InVitria Successfully Completes National Institutes of Health Grant for Animal-Free Media Supplements
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|Wednesday, 30 November 2011 14:00 (UTC + 1)|
InVitria’s recombinant human serum albumin is completely animal-free and was developed with financial support from NIH through SBIR grant awards.
Fort Collins, CO, USA, November 30, 2011 / B3C newswire / – The National Institutes of Health (NIH) awarded InVitria a $725,000 Phase II, Small Business Innovation Research (SBIR) Grant to broaden the applications for InVitria’s recombinant human serum albumin product Cellastim®. The Phase II grant was awarded in 2009 as a two-year project, which was successfully completed on-time in 2011. “We are delighted that the objectives of the grant were achieved. The team exceeded those objectives and also implemented cGMP quality standards for manufacturing recombinant human serum albumin,” said Scott Deeter, President. “This is a significant step for our customers and the life science industry.”
InVitria is a Division of Ventria Bioscience, the developer of the ExpressTec® biomanufacturing system. ExpressTec® is the first biomanufacturing system to commercialize recombinant protein manufacturing utilizing plants as the host. InVitria’s product line consists of completely animal-free cell culture media supplements and reagents that are distributed globally by leading distributors in life sciences and cell culture media.
“Several leading biopharmaceutical and cell culture media customers have incorporated InVitria’s recombinant human serum albumin based on the research we performed under this NIH grant,” said Dr. Ning Huang, Vice President, Research and Development and Principal Investigator for the NIH grant award. “There is a strong push from regulators and biopharmaceutical companies to remove serum and animal components from biopharmaceutical manufacturing. The challenge is to maintain cell growth and performance at the same time and Cellastim® makes this possible.”
Animal-derived media components carry safety concerns involving the risk of viral and prion contamination. As a result, regulatory bodies in the US, Europe and Japan have discouraged the use of these components in biomanufacturing. In addition to safety concerns, animal components frequently have high batch-to-batch variation, which leads to unpredictable manufacturing results. InVitria’s recombinant, animal-free supplements support the removal of animal components while maintaining biomanufacturing productivity. The ExpressTec® system enables the cost-effective and animal-free manufacturing of InVitria’s product line.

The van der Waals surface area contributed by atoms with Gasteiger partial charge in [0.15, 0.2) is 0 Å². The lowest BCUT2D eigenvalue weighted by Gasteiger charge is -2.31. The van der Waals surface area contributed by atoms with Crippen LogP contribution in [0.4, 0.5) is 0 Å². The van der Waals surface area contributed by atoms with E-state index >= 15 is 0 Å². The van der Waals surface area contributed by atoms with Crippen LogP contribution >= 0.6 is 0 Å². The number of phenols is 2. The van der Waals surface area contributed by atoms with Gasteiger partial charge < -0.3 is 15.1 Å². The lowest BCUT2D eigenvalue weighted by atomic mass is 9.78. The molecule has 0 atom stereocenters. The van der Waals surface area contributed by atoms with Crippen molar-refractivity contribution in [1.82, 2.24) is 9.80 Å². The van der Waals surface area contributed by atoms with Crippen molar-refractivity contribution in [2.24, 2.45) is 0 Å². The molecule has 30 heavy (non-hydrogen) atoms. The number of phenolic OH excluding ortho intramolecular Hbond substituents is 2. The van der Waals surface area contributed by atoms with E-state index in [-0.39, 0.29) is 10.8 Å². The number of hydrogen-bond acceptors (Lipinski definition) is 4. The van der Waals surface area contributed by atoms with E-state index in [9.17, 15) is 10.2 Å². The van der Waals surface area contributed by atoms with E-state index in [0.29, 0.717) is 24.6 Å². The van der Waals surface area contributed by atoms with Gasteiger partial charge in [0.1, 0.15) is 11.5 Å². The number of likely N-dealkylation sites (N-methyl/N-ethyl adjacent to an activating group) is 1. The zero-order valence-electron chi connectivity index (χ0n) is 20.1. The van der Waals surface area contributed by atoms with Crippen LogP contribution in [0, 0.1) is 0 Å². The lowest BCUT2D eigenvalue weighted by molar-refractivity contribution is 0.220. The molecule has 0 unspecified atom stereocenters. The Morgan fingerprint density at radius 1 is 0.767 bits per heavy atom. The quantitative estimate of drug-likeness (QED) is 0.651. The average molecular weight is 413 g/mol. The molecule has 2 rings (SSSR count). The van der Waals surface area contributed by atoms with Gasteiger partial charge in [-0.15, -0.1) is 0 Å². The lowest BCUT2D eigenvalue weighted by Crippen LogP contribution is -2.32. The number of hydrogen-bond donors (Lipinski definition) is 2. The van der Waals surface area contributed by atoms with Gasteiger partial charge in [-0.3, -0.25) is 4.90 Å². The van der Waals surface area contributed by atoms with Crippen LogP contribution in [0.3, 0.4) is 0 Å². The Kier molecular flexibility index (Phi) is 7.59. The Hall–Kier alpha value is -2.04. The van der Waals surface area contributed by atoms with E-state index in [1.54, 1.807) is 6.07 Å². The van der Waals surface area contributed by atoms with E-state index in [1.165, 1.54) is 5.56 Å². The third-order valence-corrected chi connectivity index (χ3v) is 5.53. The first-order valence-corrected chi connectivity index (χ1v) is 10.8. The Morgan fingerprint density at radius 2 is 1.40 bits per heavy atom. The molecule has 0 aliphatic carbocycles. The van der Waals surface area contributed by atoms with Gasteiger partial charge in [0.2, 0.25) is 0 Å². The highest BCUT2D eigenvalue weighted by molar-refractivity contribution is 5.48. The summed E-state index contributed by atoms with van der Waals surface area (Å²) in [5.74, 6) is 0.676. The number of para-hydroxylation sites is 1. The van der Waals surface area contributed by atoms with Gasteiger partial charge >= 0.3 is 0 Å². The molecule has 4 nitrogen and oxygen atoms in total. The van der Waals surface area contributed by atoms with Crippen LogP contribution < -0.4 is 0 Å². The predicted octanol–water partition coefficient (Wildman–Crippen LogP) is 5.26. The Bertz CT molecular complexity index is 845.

Cellastim® is the third InVitria product to be manufactured using cGMP quality standards for manufacturing. “We are committed to exceeding our customer’s quality expectations and conversion to cGMP quality standards is a step in this direction. Our customers are some of the most successful biopharmaceutical and life science companies in the world, so their expectations are high. Our expectations are also high and that leads to a successful outcome,” said Greg Unruh, Vice President Manufacturing.
“It appears that Cellastim has the ability to replace animal-derived bovine serum albumin and plasma-derived human serum albumin in cell culture media,” said Brandon Pence, Senior Bioproduction Marketing Manager, Thermo Scientific Cell Culture and Bioprocessing. “We have recognized a growing opportunity for products that are animal-free and have heard this request from several customers. Animal-free culture media offers many advantages in that it alleviates the risk of viral and prion contaminants, including bovine spongiform encephalopathy (BSE).”
The project described was supported by Award Number R44GM079828 from the National Institute of General Medical Sciences. The content is solely the responsibility of the authors (InVitria) and does not necessarily represent the official views of the National Institute of General Medical Sciences or National Institutes of Health.